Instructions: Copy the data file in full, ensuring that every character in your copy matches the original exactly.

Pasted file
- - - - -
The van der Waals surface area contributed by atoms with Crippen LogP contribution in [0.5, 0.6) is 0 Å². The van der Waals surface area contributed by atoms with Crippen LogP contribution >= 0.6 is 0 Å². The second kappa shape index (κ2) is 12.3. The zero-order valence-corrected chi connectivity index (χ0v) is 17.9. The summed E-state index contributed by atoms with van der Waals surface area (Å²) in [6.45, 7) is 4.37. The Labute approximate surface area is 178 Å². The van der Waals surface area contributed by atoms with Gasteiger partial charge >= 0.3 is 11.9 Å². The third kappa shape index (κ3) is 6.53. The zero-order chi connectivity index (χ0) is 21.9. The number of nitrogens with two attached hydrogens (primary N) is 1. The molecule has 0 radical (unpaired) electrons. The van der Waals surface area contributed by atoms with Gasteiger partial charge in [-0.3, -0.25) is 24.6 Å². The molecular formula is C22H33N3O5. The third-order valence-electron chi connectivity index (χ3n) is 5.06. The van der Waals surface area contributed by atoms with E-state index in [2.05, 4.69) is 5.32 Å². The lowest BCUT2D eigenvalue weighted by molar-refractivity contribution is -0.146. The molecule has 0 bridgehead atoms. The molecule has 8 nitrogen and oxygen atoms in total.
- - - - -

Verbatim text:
The van der Waals surface area contributed by atoms with Crippen LogP contribution in [0.5, 0.6) is 0 Å². The van der Waals surface area contributed by atoms with Crippen LogP contribution >= 0.6 is 0 Å². The second kappa shape index (κ2) is 12.3. The zero-order valence-corrected chi connectivity index (χ0v) is 17.9. The summed E-state index contributed by atoms with van der Waals surface area (Å²) in [6.45, 7) is 4.37. The Labute approximate surface area is 178 Å². The van der Waals surface area contributed by atoms with Gasteiger partial charge >= 0.3 is 11.9 Å². The third kappa shape index (κ3) is 6.53. The zero-order chi connectivity index (χ0) is 21.9. The number of nitrogens with two attached hydrogens (primary N) is 1. The molecule has 0 radical (unpaired) electrons. The van der Waals surface area contributed by atoms with Gasteiger partial charge in [-0.3, -0.25) is 24.6 Å². The molecular formula is C22H33N3O5. The third-order valence-electron chi connectivity index (χ3n) is 5.06. The van der Waals surface area contributed by atoms with E-state index in [2.05, 4.69) is 5.32 Å². The lowest BCUT2D eigenvalue weighted by molar-refractivity contribution is -0.146. The molecule has 0 bridgehead atoms. The molecule has 8 nitrogen and oxygen atoms in total.